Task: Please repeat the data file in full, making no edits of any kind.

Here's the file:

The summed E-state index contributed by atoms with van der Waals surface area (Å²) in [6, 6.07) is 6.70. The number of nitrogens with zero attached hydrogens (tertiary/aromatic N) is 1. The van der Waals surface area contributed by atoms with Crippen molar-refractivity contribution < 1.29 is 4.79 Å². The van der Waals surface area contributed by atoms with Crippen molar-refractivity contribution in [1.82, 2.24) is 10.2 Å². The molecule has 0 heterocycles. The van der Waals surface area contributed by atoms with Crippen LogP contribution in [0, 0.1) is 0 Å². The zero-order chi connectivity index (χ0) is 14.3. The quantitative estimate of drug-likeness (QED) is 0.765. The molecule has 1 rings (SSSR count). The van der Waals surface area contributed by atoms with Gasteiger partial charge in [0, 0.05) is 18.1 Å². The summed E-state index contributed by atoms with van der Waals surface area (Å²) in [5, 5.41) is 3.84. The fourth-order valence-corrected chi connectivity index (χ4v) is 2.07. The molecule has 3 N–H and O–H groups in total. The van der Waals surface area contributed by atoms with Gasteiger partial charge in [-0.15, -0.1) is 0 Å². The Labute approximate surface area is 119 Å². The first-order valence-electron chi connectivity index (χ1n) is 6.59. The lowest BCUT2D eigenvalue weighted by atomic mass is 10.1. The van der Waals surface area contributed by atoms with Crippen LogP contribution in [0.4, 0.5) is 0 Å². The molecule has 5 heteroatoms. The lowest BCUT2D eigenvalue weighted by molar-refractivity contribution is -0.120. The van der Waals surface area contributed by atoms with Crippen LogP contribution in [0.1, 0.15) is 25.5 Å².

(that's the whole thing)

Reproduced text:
The summed E-state index contributed by atoms with van der Waals surface area (Å²) in [6, 6.07) is 6.70. The number of nitrogens with zero attached hydrogens (tertiary/aromatic N) is 1. The van der Waals surface area contributed by atoms with Crippen molar-refractivity contribution < 1.29 is 4.79 Å². The van der Waals surface area contributed by atoms with Crippen molar-refractivity contribution in [1.82, 2.24) is 10.2 Å². The molecule has 0 heterocycles. The van der Waals surface area contributed by atoms with Crippen LogP contribution in [0, 0.1) is 0 Å². The zero-order chi connectivity index (χ0) is 14.3. The quantitative estimate of drug-likeness (QED) is 0.765. The molecule has 1 rings (SSSR count). The van der Waals surface area contributed by atoms with Gasteiger partial charge in [0, 0.05) is 18.1 Å². The summed E-state index contributed by atoms with van der Waals surface area (Å²) in [5, 5.41) is 3.84. The fourth-order valence-corrected chi connectivity index (χ4v) is 2.07. The molecule has 3 N–H and O–H groups in total. The van der Waals surface area contributed by atoms with Gasteiger partial charge in [-0.15, -0.1) is 0 Å². The Labute approximate surface area is 119 Å². The first-order valence-electron chi connectivity index (χ1n) is 6.59. The lowest BCUT2D eigenvalue weighted by atomic mass is 10.1. The van der Waals surface area contributed by atoms with Crippen LogP contribution in [0.4, 0.5) is 0 Å². The molecule has 5 heteroatoms. The lowest BCUT2D eigenvalue weighted by molar-refractivity contribution is -0.120. The van der Waals surface area contributed by atoms with Crippen LogP contribution in [0.1, 0.15) is 25.5 Å².